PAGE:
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You know the advice about changing passwords often? You're likely doing it wrong

We’re not exactly great at coming up with new and original passwords.

Image: Shutterstock/Skylines

WHEN IT COMES to password security, you’re sometimes told to change your password regularly so your account is safe from anyone who tries to access it.

The logic is as follows. If you’re changing it regularly, then it’s harder to guess what your password is and therefore harder to access your account.

It turns out it’s a flawed idea according to one security expert, the US Federal Trade Commission’s chief technologist Lorrie Cranor, who confirmed it at a security conference in Las Vegas recently.

The problem with this advice is it assumes you’ll change your password completely. Most people won’t go to that effort. Instead, they’ll just change a character in their old password.

They might replace a small character with a capital letter, or just add an extra letter or number to the end. Instead of a new password, they are using a slightly modified version of an old password.

“The UNC (University of North Carolina) researchers said if people have to change their passwords every 90 days, they tend to use a pattern and they do what we call a transformation,” Cranor said at the event. “They take their old passwords, they change it in some small way and they come up with a new password.”

The research she’s referring to a UNC study from 2010 which looked at 10,000 expired accounts from employees or students who were required to change their passwords every three months (they obtained the cryptographic hashes which protect these accounts).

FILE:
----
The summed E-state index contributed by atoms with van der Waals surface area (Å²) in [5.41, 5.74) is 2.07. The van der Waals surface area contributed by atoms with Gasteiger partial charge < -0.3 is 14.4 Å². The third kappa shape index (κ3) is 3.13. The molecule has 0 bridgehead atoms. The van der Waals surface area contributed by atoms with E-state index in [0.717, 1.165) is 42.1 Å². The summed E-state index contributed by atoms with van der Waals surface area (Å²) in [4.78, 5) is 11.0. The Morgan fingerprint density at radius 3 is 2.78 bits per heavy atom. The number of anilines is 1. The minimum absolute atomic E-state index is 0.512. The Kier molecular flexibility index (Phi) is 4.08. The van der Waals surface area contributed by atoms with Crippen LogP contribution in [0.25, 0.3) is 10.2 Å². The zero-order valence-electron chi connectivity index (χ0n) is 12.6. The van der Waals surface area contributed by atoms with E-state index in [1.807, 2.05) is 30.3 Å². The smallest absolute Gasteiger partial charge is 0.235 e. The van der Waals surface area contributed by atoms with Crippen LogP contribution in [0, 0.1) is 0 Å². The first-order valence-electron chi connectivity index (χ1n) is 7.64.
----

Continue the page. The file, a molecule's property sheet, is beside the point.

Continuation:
The data included the last password used and passwords that changed over time. One of the most common patterns they found was how how often people would just change or add a character to their existing password.

These slight changes are what hackers and other bad actors rely on as they’re easy to guess. Developing a program which automatically guesses the most common passwords is usually one way for someone to gain access to accounts.

That’s not to say you shouldn’t change your password ever, but the aim is to make it long and random. Also, if you’re reusing the same one for different sites – which is a terrible idea – you should change that immediately. Using a password manager to help remember complex passwords is one of the best ways of solving this.

Read: Another major security flaw has been discovered on Android phones >

Read: Want to try out new phone features before anyone else? Sign up for beta testing >

About the author:

Quinton O'Reilly

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